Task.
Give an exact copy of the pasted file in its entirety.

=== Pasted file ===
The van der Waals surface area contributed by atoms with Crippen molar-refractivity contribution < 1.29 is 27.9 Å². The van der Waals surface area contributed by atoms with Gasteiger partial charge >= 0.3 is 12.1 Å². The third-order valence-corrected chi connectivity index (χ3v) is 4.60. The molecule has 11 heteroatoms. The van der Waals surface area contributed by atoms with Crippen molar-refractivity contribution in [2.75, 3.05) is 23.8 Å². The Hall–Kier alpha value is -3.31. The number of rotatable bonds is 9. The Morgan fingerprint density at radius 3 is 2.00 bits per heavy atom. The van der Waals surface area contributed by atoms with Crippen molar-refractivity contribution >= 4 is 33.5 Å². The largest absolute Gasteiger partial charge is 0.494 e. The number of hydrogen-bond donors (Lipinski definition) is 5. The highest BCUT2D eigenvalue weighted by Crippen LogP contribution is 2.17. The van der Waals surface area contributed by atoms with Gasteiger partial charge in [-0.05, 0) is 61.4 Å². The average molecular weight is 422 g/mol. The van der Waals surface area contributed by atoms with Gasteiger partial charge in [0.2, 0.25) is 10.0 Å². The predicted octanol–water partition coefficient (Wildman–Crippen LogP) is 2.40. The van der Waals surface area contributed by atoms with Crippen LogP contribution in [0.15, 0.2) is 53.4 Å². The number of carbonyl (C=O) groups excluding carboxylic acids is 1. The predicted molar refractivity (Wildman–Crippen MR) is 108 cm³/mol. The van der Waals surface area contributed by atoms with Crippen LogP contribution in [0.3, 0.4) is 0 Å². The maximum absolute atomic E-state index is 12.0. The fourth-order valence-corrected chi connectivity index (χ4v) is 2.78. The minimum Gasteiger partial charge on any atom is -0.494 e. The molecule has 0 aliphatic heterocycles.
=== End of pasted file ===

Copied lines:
The van der Waals surface area contributed by atoms with Crippen molar-refractivity contribution < 1.29 is 27.9 Å². The van der Waals surface area contributed by atoms with Gasteiger partial charge >= 0.3 is 12.1 Å². The third-order valence-corrected chi connectivity index (χ3v) is 4.60. The molecule has 11 heteroatoms. The van der Waals surface area contributed by atoms with Crippen molar-refractivity contribution in [2.75, 3.05) is 23.8 Å². The Hall–Kier alpha value is -3.31. The number of rotatable bonds is 9. The Morgan fingerprint density at radius 3 is 2.00 bits per heavy atom. The van der Waals surface area contributed by atoms with Crippen molar-refractivity contribution >= 4 is 33.5 Å². The largest absolute Gasteiger partial charge is 0.494 e. The number of hydrogen-bond donors (Lipinski definition) is 5. The highest BCUT2D eigenvalue weighted by Crippen LogP contribution is 2.17. The van der Waals surface area contributed by atoms with Gasteiger partial charge in [-0.05, 0) is 61.4 Å². The average molecular weight is 422 g/mol. The van der Waals surface area contributed by atoms with Gasteiger partial charge in [0.2, 0.25) is 10.0 Å². The predicted octanol–water partition coefficient (Wildman–Crippen LogP) is 2.40. The van der Waals surface area contributed by atoms with Crippen LogP contribution in [0.15, 0.2) is 53.4 Å². The number of carbonyl (C=O) groups excluding carboxylic acids is 1. The predicted molar refractivity (Wildman–Crippen MR) is 108 cm³/mol. The van der Waals surface area contributed by atoms with Crippen LogP contribution in [0.3, 0.4) is 0 Å². The maximum absolute atomic E-state index is 12.0. The fourth-order valence-corrected chi connectivity index (χ4v) is 2.78. The minimum Gasteiger partial charge on any atom is -0.494 e. The molecule has 0 aliphatic heterocycles.